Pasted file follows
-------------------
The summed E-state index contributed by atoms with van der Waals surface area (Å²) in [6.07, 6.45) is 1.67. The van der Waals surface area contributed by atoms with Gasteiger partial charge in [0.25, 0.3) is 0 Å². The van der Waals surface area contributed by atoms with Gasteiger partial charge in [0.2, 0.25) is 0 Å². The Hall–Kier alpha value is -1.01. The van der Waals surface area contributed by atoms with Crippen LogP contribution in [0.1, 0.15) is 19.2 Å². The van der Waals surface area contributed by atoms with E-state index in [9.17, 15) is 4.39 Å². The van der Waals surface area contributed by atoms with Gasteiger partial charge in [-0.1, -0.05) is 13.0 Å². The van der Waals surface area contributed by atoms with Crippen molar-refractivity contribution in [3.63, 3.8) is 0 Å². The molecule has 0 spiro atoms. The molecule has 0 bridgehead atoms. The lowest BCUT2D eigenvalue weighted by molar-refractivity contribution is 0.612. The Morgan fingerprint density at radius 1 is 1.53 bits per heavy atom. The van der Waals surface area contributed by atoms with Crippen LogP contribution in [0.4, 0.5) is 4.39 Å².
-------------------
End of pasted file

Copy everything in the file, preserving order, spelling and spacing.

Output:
The summed E-state index contributed by atoms with van der Waals surface area (Å²) in [6.07, 6.45) is 1.67. The van der Waals surface area contributed by atoms with Gasteiger partial charge in [0.25, 0.3) is 0 Å². The van der Waals surface area contributed by atoms with Gasteiger partial charge in [0.2, 0.25) is 0 Å². The Hall–Kier alpha value is -1.01. The van der Waals surface area contributed by atoms with Crippen LogP contribution in [0.1, 0.15) is 19.2 Å². The van der Waals surface area contributed by atoms with E-state index in [9.17, 15) is 4.39 Å². The van der Waals surface area contributed by atoms with Gasteiger partial charge in [-0.1, -0.05) is 13.0 Å². The van der Waals surface area contributed by atoms with Crippen molar-refractivity contribution in [3.63, 3.8) is 0 Å². The molecule has 0 spiro atoms. The molecule has 0 bridgehead atoms. The lowest BCUT2D eigenvalue weighted by molar-refractivity contribution is 0.612. The Morgan fingerprint density at radius 1 is 1.53 bits per heavy atom. The van der Waals surface area contributed by atoms with Crippen LogP contribution in [0.4, 0.5) is 4.39 Å².